Posted on

Colleges must focus on retention


Sometime back I wrote a column titled “Everyone does not need a college education,” which is certainly a true statement. At this time I stated that everyone DOES need a quality high school education. Anyone who understands the economy very well will tell you that many people who have a trade –like auto mechanic, carpenter, welder, dry wall hanger, electrician, painter and many others –earn more money than many college graduates. It all comes down to the law of supply and demand. When the need is greater than the supply, the price goes up. It is as simple as that.

What I want to talk with you about today is just as important and can make a tremendous difference in the life and future of a young person, and a few older people as well. I want to talk about college retention, which is defined by the amount of time a student stays in school until they graduate after being admitted to their particular college. To have a better understanding of this issue, I turned to my friend Dr.

Houston Davis, president of the University of Central Arkansas, here in Conway. I might add, we have two other fine colleges here: Hendrix College and Central Baptist College.

Houston states from the beginning that their goal is to see their entire number of admitted students walk across the stage having earned their diploma. As he says, “It is important to them, to their family, and to the state of Arkansas.” Now, that is the goal, but what happens along the way when more than half will drop out short of getting their degree? This is

See DAVIDSON, page A6

Jim Davidson Common Ground DAVIDSON

From page A4

what I want to focus on, and maybe between the two of us we will have some answers for potential students and their families. Now, please let me quote Dr. Davis, and then I have some closing comments.

“Retention of students from freshman to senior year and then successful completion of their baccalaureate degree is our primary goal when a student is admitted to and enrolls at UCA. Our current freshman to sophomore retention is 78.8 percent, which is the second highest figure among public universities in the state and is a figure that has increased 7 percentage points in the past four years as we have implemented our student success initiatives. Our graduation rate for the latest cohort is 43 percent, which is the third highest figure among public universities and is expected to increase as these same student success initiatives continue.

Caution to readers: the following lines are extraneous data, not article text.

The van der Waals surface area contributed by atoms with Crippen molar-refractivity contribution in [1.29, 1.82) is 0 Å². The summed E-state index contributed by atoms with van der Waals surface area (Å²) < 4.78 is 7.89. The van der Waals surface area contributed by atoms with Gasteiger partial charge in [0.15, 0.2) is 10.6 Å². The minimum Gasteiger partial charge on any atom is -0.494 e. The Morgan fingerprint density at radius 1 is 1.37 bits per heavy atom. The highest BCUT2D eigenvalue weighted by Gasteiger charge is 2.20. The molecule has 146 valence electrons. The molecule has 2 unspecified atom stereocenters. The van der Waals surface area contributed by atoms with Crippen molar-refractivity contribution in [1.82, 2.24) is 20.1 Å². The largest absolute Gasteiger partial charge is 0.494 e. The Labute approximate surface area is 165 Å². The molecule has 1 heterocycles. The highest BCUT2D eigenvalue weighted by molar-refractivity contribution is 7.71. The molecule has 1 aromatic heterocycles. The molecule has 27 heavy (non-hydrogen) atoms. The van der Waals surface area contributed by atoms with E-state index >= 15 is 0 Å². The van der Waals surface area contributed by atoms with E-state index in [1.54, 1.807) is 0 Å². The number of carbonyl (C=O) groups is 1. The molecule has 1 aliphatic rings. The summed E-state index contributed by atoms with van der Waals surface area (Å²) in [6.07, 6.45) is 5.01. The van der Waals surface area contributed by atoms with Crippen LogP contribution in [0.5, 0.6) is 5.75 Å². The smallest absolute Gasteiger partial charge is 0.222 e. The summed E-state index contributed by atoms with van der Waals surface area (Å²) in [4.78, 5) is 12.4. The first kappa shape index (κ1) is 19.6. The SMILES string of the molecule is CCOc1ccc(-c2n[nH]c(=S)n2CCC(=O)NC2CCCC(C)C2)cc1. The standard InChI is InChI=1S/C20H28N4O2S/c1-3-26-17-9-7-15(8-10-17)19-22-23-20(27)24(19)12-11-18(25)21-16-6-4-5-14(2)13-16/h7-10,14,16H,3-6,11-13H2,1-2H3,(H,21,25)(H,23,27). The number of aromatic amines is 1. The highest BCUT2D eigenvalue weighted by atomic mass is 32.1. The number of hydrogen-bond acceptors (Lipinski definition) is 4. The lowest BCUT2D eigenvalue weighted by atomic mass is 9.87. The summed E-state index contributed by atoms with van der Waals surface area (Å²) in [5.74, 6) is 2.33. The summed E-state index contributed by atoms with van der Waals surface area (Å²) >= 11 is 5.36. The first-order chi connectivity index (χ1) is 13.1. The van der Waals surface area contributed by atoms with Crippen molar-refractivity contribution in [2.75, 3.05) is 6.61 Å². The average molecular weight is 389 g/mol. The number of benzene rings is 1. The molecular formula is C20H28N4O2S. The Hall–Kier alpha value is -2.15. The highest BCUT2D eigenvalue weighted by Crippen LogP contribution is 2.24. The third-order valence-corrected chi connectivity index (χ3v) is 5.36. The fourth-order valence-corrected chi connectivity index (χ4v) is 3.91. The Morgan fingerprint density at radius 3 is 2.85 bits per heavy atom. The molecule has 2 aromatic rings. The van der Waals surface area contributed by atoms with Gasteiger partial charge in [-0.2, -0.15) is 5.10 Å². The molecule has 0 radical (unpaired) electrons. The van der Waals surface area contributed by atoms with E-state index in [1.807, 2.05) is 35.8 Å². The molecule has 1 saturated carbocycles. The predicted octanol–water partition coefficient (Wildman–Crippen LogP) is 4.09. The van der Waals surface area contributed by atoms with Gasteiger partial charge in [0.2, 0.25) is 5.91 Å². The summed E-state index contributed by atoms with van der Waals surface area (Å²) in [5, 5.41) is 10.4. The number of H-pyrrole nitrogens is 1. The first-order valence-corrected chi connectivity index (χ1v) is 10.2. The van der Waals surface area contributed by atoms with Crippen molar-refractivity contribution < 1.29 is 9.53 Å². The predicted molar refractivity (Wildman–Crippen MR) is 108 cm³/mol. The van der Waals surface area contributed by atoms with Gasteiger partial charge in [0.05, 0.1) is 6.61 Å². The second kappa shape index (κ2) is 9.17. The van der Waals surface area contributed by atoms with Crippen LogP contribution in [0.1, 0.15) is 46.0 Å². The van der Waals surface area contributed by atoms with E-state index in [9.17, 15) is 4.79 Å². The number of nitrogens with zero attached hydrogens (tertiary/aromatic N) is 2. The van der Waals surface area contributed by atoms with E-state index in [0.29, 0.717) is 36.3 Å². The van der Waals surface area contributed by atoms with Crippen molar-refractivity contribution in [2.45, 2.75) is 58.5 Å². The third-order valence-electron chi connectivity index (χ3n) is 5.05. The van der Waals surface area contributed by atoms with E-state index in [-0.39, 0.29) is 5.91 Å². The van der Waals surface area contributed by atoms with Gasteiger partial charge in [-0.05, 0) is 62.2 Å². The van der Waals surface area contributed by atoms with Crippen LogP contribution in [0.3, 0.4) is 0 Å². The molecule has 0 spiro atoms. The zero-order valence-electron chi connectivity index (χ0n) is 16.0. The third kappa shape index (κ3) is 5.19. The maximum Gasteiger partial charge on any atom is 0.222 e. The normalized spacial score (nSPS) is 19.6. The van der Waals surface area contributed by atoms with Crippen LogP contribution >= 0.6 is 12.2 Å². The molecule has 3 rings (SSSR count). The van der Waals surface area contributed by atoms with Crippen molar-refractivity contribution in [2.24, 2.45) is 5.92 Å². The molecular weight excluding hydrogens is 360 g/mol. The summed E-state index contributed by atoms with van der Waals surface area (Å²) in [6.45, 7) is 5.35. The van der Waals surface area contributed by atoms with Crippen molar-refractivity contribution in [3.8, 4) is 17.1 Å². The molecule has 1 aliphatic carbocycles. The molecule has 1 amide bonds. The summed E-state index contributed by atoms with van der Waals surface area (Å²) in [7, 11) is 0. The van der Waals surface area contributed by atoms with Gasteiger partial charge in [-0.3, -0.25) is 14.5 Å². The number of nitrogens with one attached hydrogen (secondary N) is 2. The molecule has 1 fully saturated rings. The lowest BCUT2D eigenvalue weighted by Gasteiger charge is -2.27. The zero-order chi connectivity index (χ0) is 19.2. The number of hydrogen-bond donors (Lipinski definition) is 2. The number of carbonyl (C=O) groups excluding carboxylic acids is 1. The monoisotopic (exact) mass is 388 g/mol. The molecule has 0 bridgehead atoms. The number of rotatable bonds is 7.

“Graduation is important for economic as well as qualityof- life reasons. A recent independent economic impact study revealed that for every $1 invested in their studies at UCA, the graduate will see a $5.20 return in higher future earnings.

Seen as a long-term investment of those funds, the graduate would enjoy a 19.1 percent average annual return over the life of that investment throughout a career. In contrast to annual earnings with only a high school degree, the average bachelor’s degree graduate from UCA will see an increase in earnings of $31,100 each year, which translates to $1.4 million more in career earnings.” Thank you, Houston, for that excellent information that is most helpful in allowing us to understand the true value of a quality college education. For those students who graduate from high school and have a desire to go to college, I just want the message to come through loud and clear: when you enroll, make the decision right then to stay in school until you graduate. Take it from one who dropped out after only 50 hours and has regretted it ever since. Colleges must do a better job of making students feel safe, secure, involved, valued and appreciated. The students and the school have a responsibility to make it work.

Jim Davidson is an author, public speaker, syndicated columnist and Founder of the Bookcase for Every Child project. Jim’s column has been self- syndicated to over 375 newspapers in 35 states.

Scroll Up